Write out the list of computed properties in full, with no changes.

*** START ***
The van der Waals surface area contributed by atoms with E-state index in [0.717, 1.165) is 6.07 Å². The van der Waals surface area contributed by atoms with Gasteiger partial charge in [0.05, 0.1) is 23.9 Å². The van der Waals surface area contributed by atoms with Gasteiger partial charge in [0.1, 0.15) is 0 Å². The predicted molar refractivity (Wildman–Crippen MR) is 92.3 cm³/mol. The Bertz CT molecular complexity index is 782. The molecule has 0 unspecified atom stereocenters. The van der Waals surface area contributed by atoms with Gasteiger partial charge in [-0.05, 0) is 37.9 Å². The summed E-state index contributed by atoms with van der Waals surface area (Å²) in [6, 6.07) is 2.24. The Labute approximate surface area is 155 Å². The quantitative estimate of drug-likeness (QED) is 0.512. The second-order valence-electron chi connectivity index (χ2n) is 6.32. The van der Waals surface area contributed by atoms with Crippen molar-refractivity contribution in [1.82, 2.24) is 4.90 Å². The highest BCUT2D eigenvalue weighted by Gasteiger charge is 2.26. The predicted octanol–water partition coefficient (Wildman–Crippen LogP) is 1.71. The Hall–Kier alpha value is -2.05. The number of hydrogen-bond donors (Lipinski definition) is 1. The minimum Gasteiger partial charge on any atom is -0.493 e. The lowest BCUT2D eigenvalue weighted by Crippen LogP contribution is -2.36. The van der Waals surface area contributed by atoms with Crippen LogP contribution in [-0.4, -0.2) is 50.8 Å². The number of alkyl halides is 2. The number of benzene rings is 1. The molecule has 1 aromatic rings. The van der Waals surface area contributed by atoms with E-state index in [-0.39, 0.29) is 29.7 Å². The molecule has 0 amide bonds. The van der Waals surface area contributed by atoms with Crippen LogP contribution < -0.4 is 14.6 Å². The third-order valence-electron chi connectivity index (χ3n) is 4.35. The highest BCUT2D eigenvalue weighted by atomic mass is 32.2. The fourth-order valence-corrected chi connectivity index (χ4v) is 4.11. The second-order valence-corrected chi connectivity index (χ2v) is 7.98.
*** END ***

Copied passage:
The van der Waals surface area contributed by atoms with E-state index in [0.717, 1.165) is 6.07 Å². The van der Waals surface area contributed by atoms with Gasteiger partial charge in [0.05, 0.1) is 23.9 Å². The van der Waals surface area contributed by atoms with Gasteiger partial charge in [0.1, 0.15) is 0 Å². The predicted molar refractivity (Wildman–Crippen MR) is 92.3 cm³/mol. The Bertz CT molecular complexity index is 782. The molecule has 0 unspecified atom stereocenters. The van der Waals surface area contributed by atoms with Gasteiger partial charge in [-0.05, 0) is 37.9 Å². The summed E-state index contributed by atoms with van der Waals surface area (Å²) in [6, 6.07) is 2.24. The Labute approximate surface area is 155 Å². The quantitative estimate of drug-likeness (QED) is 0.512. The second-order valence-electron chi connectivity index (χ2n) is 6.32. The van der Waals surface area contributed by atoms with Crippen molar-refractivity contribution in [1.82, 2.24) is 4.90 Å². The highest BCUT2D eigenvalue weighted by Gasteiger charge is 2.26. The predicted octanol–water partition coefficient (Wildman–Crippen LogP) is 1.71. The Hall–Kier alpha value is -2.05. The number of hydrogen-bond donors (Lipinski definition) is 1. The minimum Gasteiger partial charge on any atom is -0.493 e. The lowest BCUT2D eigenvalue weighted by Crippen LogP contribution is -2.36. The van der Waals surface area contributed by atoms with Crippen LogP contribution in [-0.4, -0.2) is 50.8 Å². The number of alkyl halides is 2. The number of benzene rings is 1. The molecule has 1 aromatic rings. The van der Waals surface area contributed by atoms with E-state index in [-0.39, 0.29) is 29.7 Å². The molecule has 0 amide bonds. The van der Waals surface area contributed by atoms with Crippen LogP contribution < -0.4 is 14.6 Å². The third-order valence-electron chi connectivity index (χ3n) is 4.35. The highest BCUT2D eigenvalue weighted by atomic mass is 32.2. The fourth-order valence-corrected chi connectivity index (χ4v) is 4.11. The second-order valence-corrected chi connectivity index (χ2v) is 7.98.